Appeals court upholds firing employee for social post

October 19, 2020
In a recent client news brief from Lozano Smith, the law firm details why an appeals court upheld a school employee’s dismissal due to her speech on social media. On Aug. 11, 2020, California’s Fourth District Court of Appeal upheld the dismissal of Patricia Crawford, a certificated guidance counselor for the Jurupa Unified School District, on the grounds that her comments on a colleague’s Facebook post concerning students were immoral and demonstrated she was unfit for service. According to Lozano Smith, Crawford v. Commission on Professional Competence sheds much-needed light on a school district’s ability to terminate a permanent certificated employee for their social media posts. In February of 2017, the nationwide protest “A Day Without Immigrants” resulted in nearly a quarter of students at Rubidoux High School being absent due to their participation in the boycott. One Rubidoux teacher made a public Facebook post about the protest that day. Crawford responded by commenting on that post multiple times that evening. Many of her comments disparaged students. For example, she commented: “Cafeteria was much cleaner after lunch, lunch, itself, went quicker, less traffic on the roads, and no discipline issues today. More, please.” Many people, including students, viewed the comments as offensive, because some of what Crawford posted could be viewed as insinuating that immigrant and Latino students, compromising over 90 percent of the school’s population, were unwelcome. The Facebook post “went viral,” garnering nationwide media attention. This resulted in school disruptions ranging from student walk-outs to inquiries from media outlets.

The court upheld her termination, finding her comments qualified as immoral conduct and rendered her unfit to teach.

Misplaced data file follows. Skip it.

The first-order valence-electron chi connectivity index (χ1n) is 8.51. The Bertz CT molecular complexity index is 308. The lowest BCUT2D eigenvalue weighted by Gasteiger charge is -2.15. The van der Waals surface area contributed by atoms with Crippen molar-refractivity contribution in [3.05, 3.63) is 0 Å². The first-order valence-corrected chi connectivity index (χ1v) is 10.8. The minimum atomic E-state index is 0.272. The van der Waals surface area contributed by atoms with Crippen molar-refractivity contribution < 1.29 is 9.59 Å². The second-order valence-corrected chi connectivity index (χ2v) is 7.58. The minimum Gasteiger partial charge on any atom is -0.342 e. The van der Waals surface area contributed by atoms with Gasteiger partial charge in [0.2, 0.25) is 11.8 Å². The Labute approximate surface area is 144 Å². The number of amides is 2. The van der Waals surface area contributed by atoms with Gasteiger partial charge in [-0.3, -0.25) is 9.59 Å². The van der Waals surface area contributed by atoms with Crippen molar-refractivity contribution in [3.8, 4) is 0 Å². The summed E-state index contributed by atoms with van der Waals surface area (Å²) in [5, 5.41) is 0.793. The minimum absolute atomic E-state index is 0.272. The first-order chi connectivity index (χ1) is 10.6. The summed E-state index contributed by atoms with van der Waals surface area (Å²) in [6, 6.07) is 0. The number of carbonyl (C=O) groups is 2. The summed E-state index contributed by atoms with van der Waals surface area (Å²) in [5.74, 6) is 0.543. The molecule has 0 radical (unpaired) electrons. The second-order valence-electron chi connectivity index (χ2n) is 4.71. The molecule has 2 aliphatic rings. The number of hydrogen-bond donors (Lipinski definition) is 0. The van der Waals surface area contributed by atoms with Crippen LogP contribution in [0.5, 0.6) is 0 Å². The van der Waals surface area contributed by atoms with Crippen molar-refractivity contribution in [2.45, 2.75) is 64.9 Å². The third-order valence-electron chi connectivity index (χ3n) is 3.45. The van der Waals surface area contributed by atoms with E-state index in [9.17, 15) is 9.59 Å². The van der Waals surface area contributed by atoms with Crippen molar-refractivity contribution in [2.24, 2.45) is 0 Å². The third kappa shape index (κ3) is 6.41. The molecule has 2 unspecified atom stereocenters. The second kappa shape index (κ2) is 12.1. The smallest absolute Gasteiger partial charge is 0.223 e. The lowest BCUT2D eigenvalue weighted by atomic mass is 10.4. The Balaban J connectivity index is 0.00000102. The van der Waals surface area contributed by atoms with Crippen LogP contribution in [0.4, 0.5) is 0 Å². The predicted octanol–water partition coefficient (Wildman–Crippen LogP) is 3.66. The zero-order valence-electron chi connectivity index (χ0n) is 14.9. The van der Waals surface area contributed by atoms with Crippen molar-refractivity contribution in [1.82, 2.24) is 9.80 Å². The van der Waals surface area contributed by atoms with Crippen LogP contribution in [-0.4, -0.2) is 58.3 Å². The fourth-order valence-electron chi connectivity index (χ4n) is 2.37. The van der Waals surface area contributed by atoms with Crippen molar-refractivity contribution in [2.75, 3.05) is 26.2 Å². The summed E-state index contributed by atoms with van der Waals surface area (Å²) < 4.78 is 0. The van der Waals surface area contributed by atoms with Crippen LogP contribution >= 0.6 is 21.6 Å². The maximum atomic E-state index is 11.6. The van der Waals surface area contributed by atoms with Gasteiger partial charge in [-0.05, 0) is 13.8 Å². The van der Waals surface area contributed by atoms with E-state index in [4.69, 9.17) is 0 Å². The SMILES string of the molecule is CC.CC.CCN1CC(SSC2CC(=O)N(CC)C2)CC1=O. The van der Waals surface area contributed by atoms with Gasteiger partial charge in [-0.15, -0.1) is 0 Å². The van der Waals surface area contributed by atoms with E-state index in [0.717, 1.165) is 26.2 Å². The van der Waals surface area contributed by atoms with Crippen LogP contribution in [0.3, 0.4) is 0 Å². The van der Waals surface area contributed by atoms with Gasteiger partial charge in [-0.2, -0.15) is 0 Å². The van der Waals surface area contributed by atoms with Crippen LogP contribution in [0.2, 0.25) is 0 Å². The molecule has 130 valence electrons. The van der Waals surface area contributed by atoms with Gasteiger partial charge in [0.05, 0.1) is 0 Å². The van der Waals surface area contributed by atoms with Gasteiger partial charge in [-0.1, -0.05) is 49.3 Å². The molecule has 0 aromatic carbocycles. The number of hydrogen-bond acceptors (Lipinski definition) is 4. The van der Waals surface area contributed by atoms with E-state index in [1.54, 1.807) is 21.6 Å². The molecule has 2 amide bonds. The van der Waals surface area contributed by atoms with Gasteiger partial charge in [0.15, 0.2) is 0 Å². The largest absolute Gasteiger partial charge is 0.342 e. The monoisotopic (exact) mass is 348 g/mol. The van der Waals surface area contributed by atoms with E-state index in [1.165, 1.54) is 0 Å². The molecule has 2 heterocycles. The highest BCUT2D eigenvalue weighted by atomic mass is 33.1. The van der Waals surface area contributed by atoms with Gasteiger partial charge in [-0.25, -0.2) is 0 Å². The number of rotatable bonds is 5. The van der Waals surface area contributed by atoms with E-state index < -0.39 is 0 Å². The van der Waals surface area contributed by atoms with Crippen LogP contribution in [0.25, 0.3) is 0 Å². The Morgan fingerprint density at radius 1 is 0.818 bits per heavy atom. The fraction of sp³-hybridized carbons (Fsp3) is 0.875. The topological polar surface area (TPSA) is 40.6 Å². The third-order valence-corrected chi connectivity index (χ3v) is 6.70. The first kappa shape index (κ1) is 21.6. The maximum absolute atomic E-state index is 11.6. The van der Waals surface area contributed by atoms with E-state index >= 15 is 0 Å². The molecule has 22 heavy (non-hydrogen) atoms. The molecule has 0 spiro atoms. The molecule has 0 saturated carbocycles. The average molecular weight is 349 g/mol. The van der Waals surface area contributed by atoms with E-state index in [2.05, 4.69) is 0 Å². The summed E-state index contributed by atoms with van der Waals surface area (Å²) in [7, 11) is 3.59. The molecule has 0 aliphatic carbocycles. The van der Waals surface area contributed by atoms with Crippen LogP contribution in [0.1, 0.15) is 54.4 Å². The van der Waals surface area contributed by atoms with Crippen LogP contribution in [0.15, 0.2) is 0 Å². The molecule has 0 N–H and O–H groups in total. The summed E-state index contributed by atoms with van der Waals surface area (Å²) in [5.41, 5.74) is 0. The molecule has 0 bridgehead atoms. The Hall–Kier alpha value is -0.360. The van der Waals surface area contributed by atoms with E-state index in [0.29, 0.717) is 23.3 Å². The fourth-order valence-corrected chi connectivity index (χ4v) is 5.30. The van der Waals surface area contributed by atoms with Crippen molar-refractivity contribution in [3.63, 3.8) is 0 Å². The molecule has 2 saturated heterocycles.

Crawford was ultimately dismissed by the district for “immoral conduct” and her “evident unfitness for service” under Education Code. She appealed the district’s decision to the Commission on Professional Competence, which upheld her dismissal, as did the trial court. Crawford then appealed the matter. The court upheld her termination, finding her comments qualified as immoral conduct and rendered her unfit to teach. In arriving at its decision, the court rejected Crawford’s claim that immoral conduct was confined to three fixed categories of conduct and that her conduct did not fall within any. The court noted: [T]he term “immoral conduct” in section 44932, subdivision (a)(1) “stretch[es] over so wide a range” of conduct that it “embrace[s] an unlimited area of conduct.” Thus, the term must be “considered in the context in which the Legislature considered it, as conduct which is hostile to the welfare of the general public ... more specifically in this case, conduct which is hostile to the welfare of the school community.” Finding the conduct immoral, the court next evaluated the conduct according to the so-called “Morrison factors,” to determine whether Crawford’s conduct rendered her unfit to teach. The Morrison factors are: 1) Adverse effect of conduct on students or teachers; 2) Proximity or remoteness in time of the conduct; 3) Type of teaching credential held by the perpetrating party; 4) Extenuating or aggravating circumstances surrounding the conduct; 5) Praiseworthiness or blameworthiness of motives resulting in the conduct; 6) Likelihood of reoccurrence of questionable conduct; and 7) Extent to which disciplinary action may inflict an adverse impact or chilling effect upon the constitutional rights of teachers. Finding the Morrison factors supported the lower court’s finding, the Court of Appeal upheld her termination. Takeaways While the court’s holding provides clarity on the ability of a school employer to dismiss a certificated employee for certain types of employee speech on social media, the contours of what speech may be regulated or not remains nuanced. To be sure, the holding in this case does not mean that school districts can dismiss permanent employees for anything they say or do online. The Court of Appeal articulated that Crawford was dismissed because of “the adverse effect her comments had on her professional reputation, her ability to counsel students effectively, and her relationships with RHS generally.” In other words, it was the negative impact of Crawford’s online conduct that justified her dismissal. Employees must be cognizant of their online presence, even during off-duty hours. Discipline cases involving employee speech must be reviewed on a case-by-case basis. Whether or not an employee exercised protected free speech rights is a fact-specific inquiry. Therefore, if a school employer desires to discipline an employee for their online conduct, it is recommended that they seek legal advice prior to taking action as there may be free speech implications. Read the full client news brief from Lozano Smith.

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